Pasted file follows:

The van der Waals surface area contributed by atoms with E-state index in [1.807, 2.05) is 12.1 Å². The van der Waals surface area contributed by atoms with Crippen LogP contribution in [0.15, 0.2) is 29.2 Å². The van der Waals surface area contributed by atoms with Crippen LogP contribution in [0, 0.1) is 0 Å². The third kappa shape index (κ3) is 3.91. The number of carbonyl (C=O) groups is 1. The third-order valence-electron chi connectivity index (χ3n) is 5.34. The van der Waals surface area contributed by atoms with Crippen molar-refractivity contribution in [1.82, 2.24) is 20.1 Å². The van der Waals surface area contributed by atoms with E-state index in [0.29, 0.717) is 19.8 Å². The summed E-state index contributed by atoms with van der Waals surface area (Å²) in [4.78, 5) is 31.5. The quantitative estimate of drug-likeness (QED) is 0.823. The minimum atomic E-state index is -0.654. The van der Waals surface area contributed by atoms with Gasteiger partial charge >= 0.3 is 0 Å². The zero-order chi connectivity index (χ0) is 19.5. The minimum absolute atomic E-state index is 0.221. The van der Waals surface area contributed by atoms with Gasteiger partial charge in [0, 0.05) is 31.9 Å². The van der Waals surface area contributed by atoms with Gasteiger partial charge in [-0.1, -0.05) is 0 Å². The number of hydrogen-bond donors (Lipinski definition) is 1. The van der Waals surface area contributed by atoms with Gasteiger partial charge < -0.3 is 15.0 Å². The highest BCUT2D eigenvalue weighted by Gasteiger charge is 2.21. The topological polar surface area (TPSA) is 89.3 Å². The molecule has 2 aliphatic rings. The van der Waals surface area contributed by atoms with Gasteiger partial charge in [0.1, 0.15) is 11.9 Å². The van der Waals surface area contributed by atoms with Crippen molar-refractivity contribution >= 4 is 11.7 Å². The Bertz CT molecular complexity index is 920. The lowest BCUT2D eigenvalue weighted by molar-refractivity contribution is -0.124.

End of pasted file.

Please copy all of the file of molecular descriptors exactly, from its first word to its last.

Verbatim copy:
The van der Waals surface area contributed by atoms with E-state index in [1.807, 2.05) is 12.1 Å². The van der Waals surface area contributed by atoms with Crippen LogP contribution in [0.15, 0.2) is 29.2 Å². The van der Waals surface area contributed by atoms with Crippen LogP contribution in [0, 0.1) is 0 Å². The third kappa shape index (κ3) is 3.91. The number of carbonyl (C=O) groups is 1. The third-order valence-electron chi connectivity index (χ3n) is 5.34. The van der Waals surface area contributed by atoms with Crippen molar-refractivity contribution in [1.82, 2.24) is 20.1 Å². The van der Waals surface area contributed by atoms with E-state index in [0.29, 0.717) is 19.8 Å². The summed E-state index contributed by atoms with van der Waals surface area (Å²) in [4.78, 5) is 31.5. The quantitative estimate of drug-likeness (QED) is 0.823. The minimum atomic E-state index is -0.654. The van der Waals surface area contributed by atoms with Gasteiger partial charge >= 0.3 is 0 Å². The zero-order chi connectivity index (χ0) is 19.5. The minimum absolute atomic E-state index is 0.221. The van der Waals surface area contributed by atoms with Gasteiger partial charge in [0, 0.05) is 31.9 Å². The van der Waals surface area contributed by atoms with Gasteiger partial charge in [-0.1, -0.05) is 0 Å². The number of hydrogen-bond donors (Lipinski definition) is 1. The van der Waals surface area contributed by atoms with Gasteiger partial charge < -0.3 is 15.0 Å². The highest BCUT2D eigenvalue weighted by Gasteiger charge is 2.21. The topological polar surface area (TPSA) is 89.3 Å². The molecule has 2 aliphatic rings. The van der Waals surface area contributed by atoms with Gasteiger partial charge in [0.1, 0.15) is 11.9 Å². The van der Waals surface area contributed by atoms with Crippen molar-refractivity contribution >= 4 is 11.7 Å². The Bertz CT molecular complexity index is 920. The lowest BCUT2D eigenvalue weighted by molar-refractivity contribution is -0.124.